Why The Military Coup in Burma Is Business As Usual
“The Commander in Chief of the Defence Services to whom the sovereign power has been transferred shall have the right to exercise the powers of legislature, executive and judiciary.”
If proof was ever needed of the Myanmar coup which began in dawn raids across Naypitaw and Yangon is constitutionally legal, this above statement is all encompassing. Directly from the Constitution itself of 2008, it goes to prove that in a State of Emergency, the Commander in Chief, in this case, Min Aung Hlaing, is judge, jury and executioner.
Since 2008 when the new constitution of Myanmar was drafted and adopted, the Western world has been salivating over the emergence of a new democracy in Burma. First under the military guidance of Thein Sein, and then under the auspice of the West’s poster girl for freedom, Aung San Suu Kyi, Burma-democracy has been a far cry from perceived ‘democracy’. Where 25% of the vote was reserved for military seats, and where Defence, Foreign Affairs and other crucial departments were to be administered by the Tatmadaw and military, it is a shadow of the democracy that we have come to understand.
Then comes the violence, vitriol and atrocities. When Min Aung Hlaing and the Burmese military launched a full scale genocide on the Rohingya, Aung San Suu Kyi’s response was to support and condone their action. She went to the extent of supporting the military by representing them at the International Court of Justice. At the very next time of asking the population for a mandate, Suu Kyi and the NLD won in elections held in November 2020.
The military have claimed then and since that the elections held were riddled with fraud and claimed that almost 10 million unlisted voters were on the list. In a hat-tip to Trump, these claims have not been backed up with any real evidence and have instead been substantiated by the military seemingly flirting and posturing with the notion of a coup. In early morning raids, 26 individuals were arrested on the eve of the opening of the new parliament on February 1st 2021. Even now, as internet lines are shut down, mobile phone communications suspended and the official state media locked down, the military and the Tatmadaw claim that they are simply exercising their duty to marshall the constitution and not staging a coup. The arrests of NLD leaders, Suu Kyi, the President, and Chief Ministers from many states followed by the announcement of a year long ‘state of emergency’ very much feels like a coup d’etat despite how they may like to dress it.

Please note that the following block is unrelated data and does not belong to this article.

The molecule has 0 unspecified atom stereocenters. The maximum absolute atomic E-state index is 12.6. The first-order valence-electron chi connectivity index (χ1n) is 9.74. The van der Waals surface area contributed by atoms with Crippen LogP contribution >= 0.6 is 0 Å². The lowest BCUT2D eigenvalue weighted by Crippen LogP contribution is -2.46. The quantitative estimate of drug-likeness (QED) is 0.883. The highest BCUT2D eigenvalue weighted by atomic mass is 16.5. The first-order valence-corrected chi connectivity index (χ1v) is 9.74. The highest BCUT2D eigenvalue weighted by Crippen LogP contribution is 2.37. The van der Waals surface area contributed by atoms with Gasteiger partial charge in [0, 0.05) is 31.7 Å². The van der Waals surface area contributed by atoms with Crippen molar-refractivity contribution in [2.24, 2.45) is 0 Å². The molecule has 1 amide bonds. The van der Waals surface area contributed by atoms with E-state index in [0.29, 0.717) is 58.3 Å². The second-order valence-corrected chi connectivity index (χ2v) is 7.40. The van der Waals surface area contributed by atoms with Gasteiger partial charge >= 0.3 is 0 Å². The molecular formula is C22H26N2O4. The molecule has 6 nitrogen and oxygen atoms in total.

During its posturing of coup in the final days of January, the Tatmadaw rolled out its armoured vehicles across Naypitaw and Yangon. Interestingly then that those vehicles were purchased through proxy or directly from some of the nations and embassies that expressed alarm at the possibility of a coup. Amongst them, the AML Panhard, produced by France and sold by Israel and the Type 92A purchased from China and rolled out across many previous atrocities in Burma. The US, UK, Australia, EU and others moved quickly to denounce any possible military takeover but were silent and still are mostly silent over the Genocide against the Rohingya or the crimes against humanity against the Karen. The same Governments have been champions of the ‘fledging democracy’ or the ‘democratic transition’ seem to not have desk advisors capable enough to understand that the constitution of this so called democracy prove that it is anything but that.
Suu Kyi and supporters of Myanmar may now look to Western nations to step in and seek freedom for the ‘democracy’. Many will call upon nations to impose heavy sanctions on the Generals in charge. But the one year long State of Emergency being shouted down by Governments the world over will surely be ignored. Afterall all of these Governments also shouted down the Burmese military during their genocide operation against the Rohingya yet none, not a single one except for The Gambia were brave enough to attempt to hold the Generals to account. Why should we expect any different now, especially when millions of dollars of arms deals will finally come to fruition?
Mabrur Ahmed – Director, Restless Beings
Restless Beings is an International Human Rights Organisation and have been working with the Rohingya for over 12 years. We have many sources based in various locations across Burma and have been receiving updates regularly about the unfolding situation.